Sunrise! Eclipse! Elopement!
Sleeping didn’t really happen. I stayed up wondering how a flower crown was supposed to stay on my head (was I supposed to have brought pins? I definitely should have tried it on!), worrying that our alarm wouldn’t actually go off, and Buckwheat kept barking at the sounds of nature and other dogs’ barks.
Around 4:30 AM we peeled ourselves out of bed and got ready in separate areas. Not seeing each other just before was a tradition I was willing to uphold.
James headed up with Evan around 5:15 AM and I left just a few minutes after. I carried a wool blanket with me but once I stepped outside I felt quite warm. I didn’t check the weather and expected it was about 60° so I carried a blanket (spoiler: it was 45°!).
“Is this what you expected?” Katie asked me as we crossed the street to the trail. “Better!” I replied, eyes on the mountains that were starting to catch first light.
This brings us back to the moment I began with — James out in the open meadow, Sheila behind a small pine with her hand over her heart catching her breath. I’ll also reveal what happened in the reiki session. As my friend’s mom was moving around me, I was acutely aware of my mom’s presence. I felt that she was instructing me to do things “my way” and that she had no expectations. I also experienced a sudden, crystal clear vision of walking through trees, alone, in my wedding dress, toward James. It was not until June 10th 2021 at around 5:40 AM that this vision came flooding back. Perhaps this is the way it was always meant to be.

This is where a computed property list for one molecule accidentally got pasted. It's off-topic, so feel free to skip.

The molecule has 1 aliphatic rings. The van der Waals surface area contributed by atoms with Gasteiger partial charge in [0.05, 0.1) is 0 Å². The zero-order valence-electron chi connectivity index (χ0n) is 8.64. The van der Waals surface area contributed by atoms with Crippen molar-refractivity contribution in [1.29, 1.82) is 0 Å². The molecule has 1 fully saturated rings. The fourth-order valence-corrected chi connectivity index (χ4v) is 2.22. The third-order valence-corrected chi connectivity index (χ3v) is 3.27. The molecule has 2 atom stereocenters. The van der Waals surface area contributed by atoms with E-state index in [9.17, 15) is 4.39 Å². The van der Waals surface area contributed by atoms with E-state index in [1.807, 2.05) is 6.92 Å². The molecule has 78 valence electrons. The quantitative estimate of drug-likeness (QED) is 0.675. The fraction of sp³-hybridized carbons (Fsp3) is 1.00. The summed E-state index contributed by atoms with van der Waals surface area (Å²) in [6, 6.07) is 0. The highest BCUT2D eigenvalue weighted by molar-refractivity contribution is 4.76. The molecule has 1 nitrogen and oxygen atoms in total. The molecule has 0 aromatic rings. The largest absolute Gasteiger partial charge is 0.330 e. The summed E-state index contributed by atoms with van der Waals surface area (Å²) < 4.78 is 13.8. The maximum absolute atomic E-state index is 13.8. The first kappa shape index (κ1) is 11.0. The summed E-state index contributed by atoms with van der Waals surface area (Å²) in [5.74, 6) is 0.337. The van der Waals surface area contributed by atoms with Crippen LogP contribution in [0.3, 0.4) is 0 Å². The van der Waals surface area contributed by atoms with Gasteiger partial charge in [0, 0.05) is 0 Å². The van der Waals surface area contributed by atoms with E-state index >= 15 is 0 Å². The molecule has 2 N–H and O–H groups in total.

This next part can best be described in photos
WOW. What a moment! This was also the moment James asked me if I was cold, which I still wasn’t 😄 It hit me a few moments later though and Evan kindly delivered the blanket to me for our vows.
We exchanged vows as the sun rose, our words breaking the silence of the world waking up around us. Katie snapped photos as we did them but I barely knew she was there (part of her photographer superpowers I guess!). Evan became the ring bearer, the flower holder, and later Buckwheat’s handler.
Buckwheat had stayed home for this part and we scooped him up to take more photos by Lake Dillon. As you can see, he was quite excited to show off his bowtie. Also you may enjoy scrolling up to our engagement photos to see how big he’s gotten since being a small floppy pup in Acadia.
So there you have it — a sunrise elopement in Colorado, done the She & Jim way. Thanks for reading along if you got this far. I hope you enjoyed!